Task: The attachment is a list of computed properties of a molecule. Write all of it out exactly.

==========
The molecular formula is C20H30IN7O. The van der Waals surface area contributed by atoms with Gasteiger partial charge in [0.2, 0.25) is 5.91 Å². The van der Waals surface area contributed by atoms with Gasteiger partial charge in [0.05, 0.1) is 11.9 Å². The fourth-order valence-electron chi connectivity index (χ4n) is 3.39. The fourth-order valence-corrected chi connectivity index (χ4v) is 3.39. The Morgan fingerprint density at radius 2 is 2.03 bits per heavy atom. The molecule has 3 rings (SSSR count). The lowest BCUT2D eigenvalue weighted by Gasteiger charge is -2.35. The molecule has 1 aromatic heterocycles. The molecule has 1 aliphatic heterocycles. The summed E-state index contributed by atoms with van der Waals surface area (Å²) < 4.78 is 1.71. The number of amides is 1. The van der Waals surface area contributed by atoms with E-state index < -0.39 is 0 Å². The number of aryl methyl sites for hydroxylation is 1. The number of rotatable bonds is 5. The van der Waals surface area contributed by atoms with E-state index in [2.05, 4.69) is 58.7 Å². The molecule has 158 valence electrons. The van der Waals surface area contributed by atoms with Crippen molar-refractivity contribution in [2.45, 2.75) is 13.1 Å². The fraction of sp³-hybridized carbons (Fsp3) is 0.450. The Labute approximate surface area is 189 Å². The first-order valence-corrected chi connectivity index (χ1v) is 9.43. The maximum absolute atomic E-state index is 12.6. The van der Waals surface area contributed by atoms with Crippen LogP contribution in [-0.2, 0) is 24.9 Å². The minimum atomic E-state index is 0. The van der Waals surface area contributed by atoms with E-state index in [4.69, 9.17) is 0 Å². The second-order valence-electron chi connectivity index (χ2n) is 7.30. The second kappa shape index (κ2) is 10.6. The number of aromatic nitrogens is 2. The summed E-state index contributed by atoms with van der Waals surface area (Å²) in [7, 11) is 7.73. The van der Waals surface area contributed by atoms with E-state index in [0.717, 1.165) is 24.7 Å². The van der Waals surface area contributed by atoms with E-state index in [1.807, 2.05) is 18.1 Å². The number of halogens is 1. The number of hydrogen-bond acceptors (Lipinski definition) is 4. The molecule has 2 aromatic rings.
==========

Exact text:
The molecular formula is C20H30IN7O. The van der Waals surface area contributed by atoms with Gasteiger partial charge in [0.2, 0.25) is 5.91 Å². The van der Waals surface area contributed by atoms with Gasteiger partial charge in [0.05, 0.1) is 11.9 Å². The fourth-order valence-electron chi connectivity index (χ4n) is 3.39. The fourth-order valence-corrected chi connectivity index (χ4v) is 3.39. The Morgan fingerprint density at radius 2 is 2.03 bits per heavy atom. The molecule has 3 rings (SSSR count). The lowest BCUT2D eigenvalue weighted by Gasteiger charge is -2.35. The molecule has 1 aromatic heterocycles. The molecule has 1 aliphatic heterocycles. The summed E-state index contributed by atoms with van der Waals surface area (Å²) < 4.78 is 1.71. The number of amides is 1. The van der Waals surface area contributed by atoms with E-state index < -0.39 is 0 Å². The number of aryl methyl sites for hydroxylation is 1. The number of rotatable bonds is 5. The van der Waals surface area contributed by atoms with E-state index in [2.05, 4.69) is 58.7 Å². The molecule has 158 valence electrons. The van der Waals surface area contributed by atoms with Crippen molar-refractivity contribution in [2.45, 2.75) is 13.1 Å². The fraction of sp³-hybridized carbons (Fsp3) is 0.450. The Labute approximate surface area is 189 Å². The first-order valence-corrected chi connectivity index (χ1v) is 9.43. The maximum absolute atomic E-state index is 12.6. The van der Waals surface area contributed by atoms with Crippen LogP contribution in [-0.2, 0) is 24.9 Å². The minimum atomic E-state index is 0. The van der Waals surface area contributed by atoms with E-state index in [4.69, 9.17) is 0 Å². The second-order valence-electron chi connectivity index (χ2n) is 7.30. The second kappa shape index (κ2) is 10.6. The number of aromatic nitrogens is 2. The summed E-state index contributed by atoms with van der Waals surface area (Å²) in [7, 11) is 7.73. The van der Waals surface area contributed by atoms with E-state index in [0.717, 1.165) is 24.7 Å². The van der Waals surface area contributed by atoms with E-state index in [1.807, 2.05) is 18.1 Å². The number of halogens is 1. The number of hydrogen-bond acceptors (Lipinski definition) is 4. The molecule has 2 aromatic rings.